How to turn a Raspberry Pi into a Wi-Fi access point

A Raspberry Pi is a versatile piece of hardware and can be used in a range of DIY projects, from DIY Amazon Echos to Mars rovers.

However, the Raspberry Pi can also be used for more simple projects, including assuming the role of a network device.

Therefore, if you aren’t currently using your Raspberry Pi as a smart device, why not turn it into a wireless access point for your home?

This project is easy to complete and requires only basic hardware and software knowledge.

We have outlined how to set up a Raspberry Pi as an access point below.


Hardware

Technically, a number of Raspberry Pi devices could be used to set up an access point.

However, we will use the Raspberry Pi 3 Model B in our example, due to its built-in wireless features which remove the need for additional dongles.

You will need the following to set up the access point:

  • Raspberry Pi 3 Model B
  • Power supply
  • Monitor
  • MicroSD card with NOOBs installed
  • Mouse and keyboard
  • Ethernet or Wi-Fi Internet connection

Use a power supply which is approved for your Raspberry Pi model, as others may not provide sufficient power to the device for it to boot safely.

Additionally, the monitor, mouse, and keyboard are not needed if you have already set up your Raspberry Pi to be accessible from another device via SSH.


Set-up

First, boot up the Rapsberry Pi with an SD card inserted and install the latest version of the Raspbian operating system.

Ensure that it is updated to the latest version by running the following commands in the terminal:

sudo apt-get update
sudo apt-get upgrade

All the software required to set up the Pi as an access point can then be installed by running the following command:

sudo apt-get install dnsmasq hostapd

Then turn the software off temporarily and configure a static IP by running the following commands:

sudo systemctl stop dnsmasq
sudo systemctl stop hostapd
sudo nano /etc/dhcpcd.conf

This should open a file editor. Edit the end of the file to reflecting the following:

interface wlan0
static ip_address=192.168.4.1/24
nohook wpa_supplicant

Now run the following commands in order to restart the dhcpcd daemon and configure the DHCP server:

sudo service dhcpcd restart
sudo mv /etc/dnsmasq.conf /etc/dnsmasq.conf.orig
sudo nano /etc/dnsmasq.conf

Add the information below to the file that was just opened and save it before exiting.

interface=wlan0 # Use the require wireless interface – usually wlan0
dhcp-range=192.168.4.2,192.168.4.20,255.255.255.0,24h

This will provide IP addresses between 192.168.4.2 and 192.168.4.20 to all connected devices.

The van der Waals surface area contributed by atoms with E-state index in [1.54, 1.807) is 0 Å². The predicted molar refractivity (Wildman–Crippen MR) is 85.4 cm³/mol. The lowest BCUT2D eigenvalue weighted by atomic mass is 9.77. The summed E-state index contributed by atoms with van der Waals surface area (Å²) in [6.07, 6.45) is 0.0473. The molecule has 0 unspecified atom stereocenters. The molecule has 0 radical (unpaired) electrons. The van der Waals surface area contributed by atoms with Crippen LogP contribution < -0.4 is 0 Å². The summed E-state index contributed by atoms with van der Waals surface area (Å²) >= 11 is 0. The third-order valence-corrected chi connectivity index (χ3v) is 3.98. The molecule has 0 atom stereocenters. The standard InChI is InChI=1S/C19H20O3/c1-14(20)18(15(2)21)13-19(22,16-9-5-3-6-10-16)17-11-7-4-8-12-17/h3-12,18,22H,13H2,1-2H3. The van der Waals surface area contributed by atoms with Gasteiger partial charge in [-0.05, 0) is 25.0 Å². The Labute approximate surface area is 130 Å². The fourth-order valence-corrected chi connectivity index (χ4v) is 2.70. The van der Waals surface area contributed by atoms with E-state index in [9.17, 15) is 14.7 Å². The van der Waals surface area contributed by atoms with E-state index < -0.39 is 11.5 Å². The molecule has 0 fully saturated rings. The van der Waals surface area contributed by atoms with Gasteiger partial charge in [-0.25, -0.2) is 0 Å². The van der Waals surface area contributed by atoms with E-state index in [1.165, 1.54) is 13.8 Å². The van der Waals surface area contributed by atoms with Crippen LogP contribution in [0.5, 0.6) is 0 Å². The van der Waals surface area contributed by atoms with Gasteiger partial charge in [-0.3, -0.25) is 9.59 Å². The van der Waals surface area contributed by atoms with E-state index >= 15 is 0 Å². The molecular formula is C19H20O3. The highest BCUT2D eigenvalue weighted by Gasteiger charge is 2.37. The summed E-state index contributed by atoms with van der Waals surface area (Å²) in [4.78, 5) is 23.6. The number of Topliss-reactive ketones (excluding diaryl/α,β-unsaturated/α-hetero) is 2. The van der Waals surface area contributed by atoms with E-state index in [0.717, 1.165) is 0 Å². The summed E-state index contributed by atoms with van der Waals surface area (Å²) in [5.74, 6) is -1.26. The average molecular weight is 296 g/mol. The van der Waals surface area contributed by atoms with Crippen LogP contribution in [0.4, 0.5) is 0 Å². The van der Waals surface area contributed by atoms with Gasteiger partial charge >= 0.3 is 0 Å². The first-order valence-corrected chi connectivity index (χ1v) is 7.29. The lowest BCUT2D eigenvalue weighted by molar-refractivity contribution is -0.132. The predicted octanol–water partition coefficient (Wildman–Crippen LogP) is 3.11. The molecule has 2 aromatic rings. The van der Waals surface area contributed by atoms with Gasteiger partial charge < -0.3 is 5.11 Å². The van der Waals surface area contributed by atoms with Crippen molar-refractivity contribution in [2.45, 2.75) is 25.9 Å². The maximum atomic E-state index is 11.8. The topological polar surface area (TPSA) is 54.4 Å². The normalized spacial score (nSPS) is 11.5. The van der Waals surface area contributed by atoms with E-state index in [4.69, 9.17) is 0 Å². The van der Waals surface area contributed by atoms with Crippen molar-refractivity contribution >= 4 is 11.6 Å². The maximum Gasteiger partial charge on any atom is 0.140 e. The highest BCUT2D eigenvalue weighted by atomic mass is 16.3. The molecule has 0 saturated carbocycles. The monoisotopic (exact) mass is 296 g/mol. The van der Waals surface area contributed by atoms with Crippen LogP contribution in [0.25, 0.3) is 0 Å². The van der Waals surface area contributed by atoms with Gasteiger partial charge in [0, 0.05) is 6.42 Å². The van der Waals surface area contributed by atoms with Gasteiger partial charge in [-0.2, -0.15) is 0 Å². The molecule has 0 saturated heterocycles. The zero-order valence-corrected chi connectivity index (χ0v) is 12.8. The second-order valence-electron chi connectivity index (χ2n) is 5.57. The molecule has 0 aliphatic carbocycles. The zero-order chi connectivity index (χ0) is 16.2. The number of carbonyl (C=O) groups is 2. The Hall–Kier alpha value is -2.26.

Open the hostapd file by typing the following command into the terminal:

sudo nano /etc/hostapd/hostapd.conf

Add the information below to the file before saving and exiting.

interface=wlan0
driver=nl80211
ssid=NameOfNetwork
hw_mode=g
channel=7
wmm_enabled=0
macaddr_acl=0
auth_algs=1
ignore_broadcast_ssid=0
wpa=2
wpa_passphrase=AardvarkBadgerHedgehog
wpa_key_mgmt=WPA-PSK
wpa_pairwise=TKIP
rsn_pairwise=CCMP

Then run the following command:

sudo nano /etc/default/hostapd

Then replace the existing “#DAEMONCONF” line with the entry below:

DAEMON_CONF=”/etc/hostapd/hostapd.conf”

The access point is now set up and can be started by running the following commands and then rebooting:

sudo systemctl start hostapd
sudo systemctl start dnsmasq


Internet

Now that the Pi is acting as an access point to the network, we need it to share its Internet connection to turn it into a Wi-Fi access point.

This can be done by bridging the Pi’s wireless and Ethernet connections.

First, run the following commands in order:

sudo apt-get install hostapd bridge-utils
sudo systemctl stop hostapd
sudo nano /etc/dhcpcd.conf

Add “denyinterfaces wlan0” and “denyinterfaces eth0” to the end of this file and save it.

Then run the commands below to add a new bridge:

sudo brctl addbr br0
sudo brctl addif br0 eth0
sudo nano /etc/network/interfaces

Add the following information to the end of the file to set up the bridge:

# Bridge setup
auto br0
iface br0 inet manual
bridge_ports eth0 wlan0

You can then add a “bridge=br0” line to the “hostapd.conf” file you set up earlier to enable the bridge and share your Internet connection across your Raspberry Pi.

This guide provides a brief overview of the commands required to set up a Raspberry Pi 3 Model B as an access point and does not delve into details regarding routing and network configuration.

For more detailed information on how to configure your Raspberry Pi access point, read the official Raspberry Pi documentation.


Now read: Building a Spotify speaker using a Raspberry Pi

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How to turn a Raspberry Pi into a Wi-Fi access point